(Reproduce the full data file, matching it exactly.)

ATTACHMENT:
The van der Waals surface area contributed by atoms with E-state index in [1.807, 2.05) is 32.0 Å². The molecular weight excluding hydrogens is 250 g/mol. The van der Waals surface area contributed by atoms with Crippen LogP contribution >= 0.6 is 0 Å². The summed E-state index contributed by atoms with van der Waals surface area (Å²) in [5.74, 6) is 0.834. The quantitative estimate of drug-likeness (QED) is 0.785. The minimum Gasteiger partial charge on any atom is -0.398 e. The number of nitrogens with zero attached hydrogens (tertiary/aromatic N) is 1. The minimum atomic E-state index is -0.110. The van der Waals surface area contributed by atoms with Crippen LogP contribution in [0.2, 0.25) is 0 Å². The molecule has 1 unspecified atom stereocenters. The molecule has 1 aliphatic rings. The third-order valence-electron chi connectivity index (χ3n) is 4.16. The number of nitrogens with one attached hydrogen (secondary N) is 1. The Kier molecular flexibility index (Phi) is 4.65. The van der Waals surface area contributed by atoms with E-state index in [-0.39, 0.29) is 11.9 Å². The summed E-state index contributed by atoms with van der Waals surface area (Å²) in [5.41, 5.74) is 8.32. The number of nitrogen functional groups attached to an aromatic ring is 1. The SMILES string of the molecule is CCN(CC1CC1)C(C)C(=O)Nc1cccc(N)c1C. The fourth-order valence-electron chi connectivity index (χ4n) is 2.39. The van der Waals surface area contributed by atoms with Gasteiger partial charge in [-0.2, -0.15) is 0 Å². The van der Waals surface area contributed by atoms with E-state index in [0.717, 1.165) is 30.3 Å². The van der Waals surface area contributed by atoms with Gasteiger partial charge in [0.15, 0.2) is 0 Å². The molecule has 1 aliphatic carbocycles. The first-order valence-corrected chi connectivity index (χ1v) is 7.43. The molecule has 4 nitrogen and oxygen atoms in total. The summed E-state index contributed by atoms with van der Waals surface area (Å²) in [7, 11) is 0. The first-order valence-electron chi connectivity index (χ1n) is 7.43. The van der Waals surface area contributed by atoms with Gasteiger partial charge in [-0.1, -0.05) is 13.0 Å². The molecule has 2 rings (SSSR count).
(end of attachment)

The van der Waals surface area contributed by atoms with E-state index in [1.807, 2.05) is 32.0 Å². The molecular weight excluding hydrogens is 250 g/mol. The van der Waals surface area contributed by atoms with Crippen LogP contribution >= 0.6 is 0 Å². The summed E-state index contributed by atoms with van der Waals surface area (Å²) in [5.74, 6) is 0.834. The quantitative estimate of drug-likeness (QED) is 0.785. The minimum Gasteiger partial charge on any atom is -0.398 e. The number of nitrogens with zero attached hydrogens (tertiary/aromatic N) is 1. The minimum atomic E-state index is -0.110. The van der Waals surface area contributed by atoms with Crippen LogP contribution in [0.2, 0.25) is 0 Å². The molecule has 1 unspecified atom stereocenters. The molecule has 1 aliphatic rings. The third-order valence-electron chi connectivity index (χ3n) is 4.16. The number of nitrogens with one attached hydrogen (secondary N) is 1. The Kier molecular flexibility index (Phi) is 4.65. The van der Waals surface area contributed by atoms with E-state index in [-0.39, 0.29) is 11.9 Å². The summed E-state index contributed by atoms with van der Waals surface area (Å²) in [5.41, 5.74) is 8.32. The number of nitrogen functional groups attached to an aromatic ring is 1. The SMILES string of the molecule is CCN(CC1CC1)C(C)C(=O)Nc1cccc(N)c1C. The fourth-order valence-electron chi connectivity index (χ4n) is 2.39. The van der Waals surface area contributed by atoms with Gasteiger partial charge in [-0.2, -0.15) is 0 Å². The van der Waals surface area contributed by atoms with E-state index in [0.717, 1.165) is 30.3 Å². The van der Waals surface area contributed by atoms with Gasteiger partial charge in [0.15, 0.2) is 0 Å². The molecule has 1 aliphatic carbocycles. The first-order valence-corrected chi connectivity index (χ1v) is 7.43. The molecule has 4 nitrogen and oxygen atoms in total. The summed E-state index contributed by atoms with van der Waals surface area (Å²) in [7, 11) is 0. The first-order valence-electron chi connectivity index (χ1n) is 7.43. The van der Waals surface area contributed by atoms with Gasteiger partial charge in [-0.1, -0.05) is 13.0 Å². The molecule has 2 rings (SSSR count).